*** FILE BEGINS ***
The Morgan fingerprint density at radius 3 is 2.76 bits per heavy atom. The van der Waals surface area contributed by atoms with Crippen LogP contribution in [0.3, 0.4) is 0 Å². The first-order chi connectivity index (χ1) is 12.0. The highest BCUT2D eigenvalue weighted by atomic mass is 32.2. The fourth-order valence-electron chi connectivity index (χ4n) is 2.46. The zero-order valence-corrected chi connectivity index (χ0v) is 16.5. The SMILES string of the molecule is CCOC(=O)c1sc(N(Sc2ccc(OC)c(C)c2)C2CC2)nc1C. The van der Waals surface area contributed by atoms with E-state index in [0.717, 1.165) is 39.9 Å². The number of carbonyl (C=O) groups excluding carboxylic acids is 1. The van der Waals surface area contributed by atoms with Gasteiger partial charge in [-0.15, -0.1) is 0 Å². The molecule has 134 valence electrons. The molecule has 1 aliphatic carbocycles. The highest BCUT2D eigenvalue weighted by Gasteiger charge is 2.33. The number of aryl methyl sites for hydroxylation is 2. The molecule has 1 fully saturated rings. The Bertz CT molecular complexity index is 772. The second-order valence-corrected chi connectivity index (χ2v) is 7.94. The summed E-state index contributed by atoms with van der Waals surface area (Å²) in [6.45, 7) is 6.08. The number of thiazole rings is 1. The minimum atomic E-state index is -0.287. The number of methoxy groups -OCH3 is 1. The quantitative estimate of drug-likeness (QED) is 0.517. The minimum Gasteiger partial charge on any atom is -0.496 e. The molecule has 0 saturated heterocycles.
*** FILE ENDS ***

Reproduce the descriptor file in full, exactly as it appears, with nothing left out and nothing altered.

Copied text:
The Morgan fingerprint density at radius 3 is 2.76 bits per heavy atom. The van der Waals surface area contributed by atoms with Crippen LogP contribution in [0.3, 0.4) is 0 Å². The first-order chi connectivity index (χ1) is 12.0. The highest BCUT2D eigenvalue weighted by atomic mass is 32.2. The fourth-order valence-electron chi connectivity index (χ4n) is 2.46. The zero-order valence-corrected chi connectivity index (χ0v) is 16.5. The SMILES string of the molecule is CCOC(=O)c1sc(N(Sc2ccc(OC)c(C)c2)C2CC2)nc1C. The van der Waals surface area contributed by atoms with E-state index in [0.717, 1.165) is 39.9 Å². The number of carbonyl (C=O) groups excluding carboxylic acids is 1. The van der Waals surface area contributed by atoms with Gasteiger partial charge in [-0.15, -0.1) is 0 Å². The molecule has 134 valence electrons. The molecule has 1 aliphatic carbocycles. The highest BCUT2D eigenvalue weighted by Gasteiger charge is 2.33. The number of aryl methyl sites for hydroxylation is 2. The molecule has 1 fully saturated rings. The Bertz CT molecular complexity index is 772. The second-order valence-corrected chi connectivity index (χ2v) is 7.94. The summed E-state index contributed by atoms with van der Waals surface area (Å²) in [6.45, 7) is 6.08. The number of thiazole rings is 1. The minimum atomic E-state index is -0.287. The number of methoxy groups -OCH3 is 1. The quantitative estimate of drug-likeness (QED) is 0.517. The minimum Gasteiger partial charge on any atom is -0.496 e. The molecule has 0 saturated heterocycles.